Create an Antique Sepia Effect in Photoshop Elements

01
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What is a Sepia Photo?

Sepia Tint Before and After
Text and Images © Liz Masoner

Sepia is a reddish brown color that originally came from turn-of-the-century photographs being treated with sepia ink. That is, ink extracted from a cuttlefish. As with so many things, old is new again and there is a fascination with creating sepia images with more modern cameras. Digital makes that easy. Programs like Photoshop Elements allow a photographer to quickly create a convincing sepia effect that harkens back to much older photos.

Bear in mind that there are many ways to achieve a sepia effect. This tutorial shows you the simplest method and then shows you how to further age the photo if desired. There is a guided sepia effect in several Photoshop Elements versions but quite honestly it is super simple to do on your own and doing it this way gives you more control over the result.

Note that this tutorial is written using Photoshop Elements 10 but should work in almost any version (or another program).

02
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Add the Sepia Tone

Add the Sepia Tone
Text and Images © Liz Masoner

Open the photo you wish to use and then open the Adjust Hue/Saturation menu. You can do this with the keyboard shortcuts (Mac: Command-U PC: Control-U) or by going through menu options: Enhance - Adjust Color - Adjust Hue/Saturation.

When the Hue/Saturation menu opens, click the box beside Colorize. Now move the Hue slider to around 31. This value will vary a bit depending on your personal preference but keep it close. Remember that there was variation in the original sepia method based on a number of factors like how much ink was used and now, the amount of weathering a photo suffered over the years. Just keep it in the reddish-brown ranges. Now use the Saturation slider and reduce the strength of the color. Again, around 31 is a good rule of thumb but it will vary a bit based on personal preference and your original photo's exposure. You can further adjust the Lightness slider if you like.

That's it, you're done with the sepia effect. Super-easy sepia toning. Now, we're going to continue on to age the photo to strengthen the antique feel.

03
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Adding Noise

Adding Noise
Text and Images © Liz Masoner

Go to the top menu bars and follow Filter - Noise - Add Noise. When the Add Noise menu opens you'll see it is very simple in choices offered. Now, if you look at the illustration above you'll see two copies of the add noise dialog open. If you use the guided sepia effect it defaults to the version of noise on the right. It adds color noise into your sepia photo. This ruins the effect in my opinion. You just got rid of other tones; you don't want to put them back. So, click the Monochromatic at the bottom of the dialog (where the arrow on the left-hand example is pointing). This makes sure you just have greyscale noise added to better match the sepia effect. The Uniform and Gaussian affect the pattern of the noise and is a personal preference. Try both and see which you prefer. Then use the Amount slider to control the amount of noise added. For most photos, you'll want a small amount (around 5%).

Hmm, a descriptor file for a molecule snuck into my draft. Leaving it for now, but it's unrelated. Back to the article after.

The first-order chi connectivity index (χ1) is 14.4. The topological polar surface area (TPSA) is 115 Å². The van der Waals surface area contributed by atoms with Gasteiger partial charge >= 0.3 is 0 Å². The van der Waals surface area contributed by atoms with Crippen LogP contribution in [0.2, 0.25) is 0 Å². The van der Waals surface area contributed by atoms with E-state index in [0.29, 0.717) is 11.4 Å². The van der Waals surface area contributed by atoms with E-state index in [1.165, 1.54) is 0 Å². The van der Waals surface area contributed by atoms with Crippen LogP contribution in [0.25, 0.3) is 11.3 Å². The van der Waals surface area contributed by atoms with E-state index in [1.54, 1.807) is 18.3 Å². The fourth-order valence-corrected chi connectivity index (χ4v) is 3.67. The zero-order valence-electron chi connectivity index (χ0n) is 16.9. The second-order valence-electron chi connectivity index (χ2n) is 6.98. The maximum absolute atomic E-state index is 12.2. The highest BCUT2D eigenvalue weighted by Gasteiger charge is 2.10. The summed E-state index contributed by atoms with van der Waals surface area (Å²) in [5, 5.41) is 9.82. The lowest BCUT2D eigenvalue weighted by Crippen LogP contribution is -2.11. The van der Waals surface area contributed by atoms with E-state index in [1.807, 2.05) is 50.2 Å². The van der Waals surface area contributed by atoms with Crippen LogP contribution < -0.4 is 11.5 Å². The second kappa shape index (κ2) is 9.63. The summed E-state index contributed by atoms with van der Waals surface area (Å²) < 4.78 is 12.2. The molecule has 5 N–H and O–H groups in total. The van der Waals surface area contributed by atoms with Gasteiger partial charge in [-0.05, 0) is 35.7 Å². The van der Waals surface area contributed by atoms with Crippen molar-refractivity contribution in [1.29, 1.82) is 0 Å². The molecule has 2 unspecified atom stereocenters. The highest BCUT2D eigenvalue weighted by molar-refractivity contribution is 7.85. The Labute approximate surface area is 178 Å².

04
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Adding a Vignette

Adding a Vignette
Text and Images © Liz Masoner

The vignette wasn't always an artistic choice, it was just something that happened because of the cameras of the time. Basically, all lenses are round so they project a round image onto your film/sensor. The sensor/film is actually smaller than the full projected image. If the projected image is close to the size of the film/sensor you begin to see the loss of light at the edge of the circular image. This method of vignetting will create this more organic style of vignette rather than the hard shapes often added to images today.

Start by opening the Filter menu and selecting Correct Camera Distortion. Instead of correcting a lens error, we're going to basically add one back in. With the Camera Distortion menu open, go do the Vignette section and use the Amount and Midpoint sliders to darken the edges of the photo. Remember, this is not going to look like a hard oval, this is a more natural style of vignette that will add an antique feel to the photo.

05
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Antique Sepia Photo - Final Image

Antique Sepia Photo - Final Image
Text and Images © Liz Masoner

That's it. You've sepia-toned and aged your photo. As mentioned before, there are a lot of ways to do this but this is the simplest. Another simple change that makes a slightly different result is to begin by removing the color from the photo/converting to black and white. This adds some additional tonal control if you have a photo with difficult lighting.

See Also:
• Video: How to Add Sepia Tones to Images
Alternate Method: Sepia Tone in Photoshop Elements
Sepia Tint Definition and Tutorials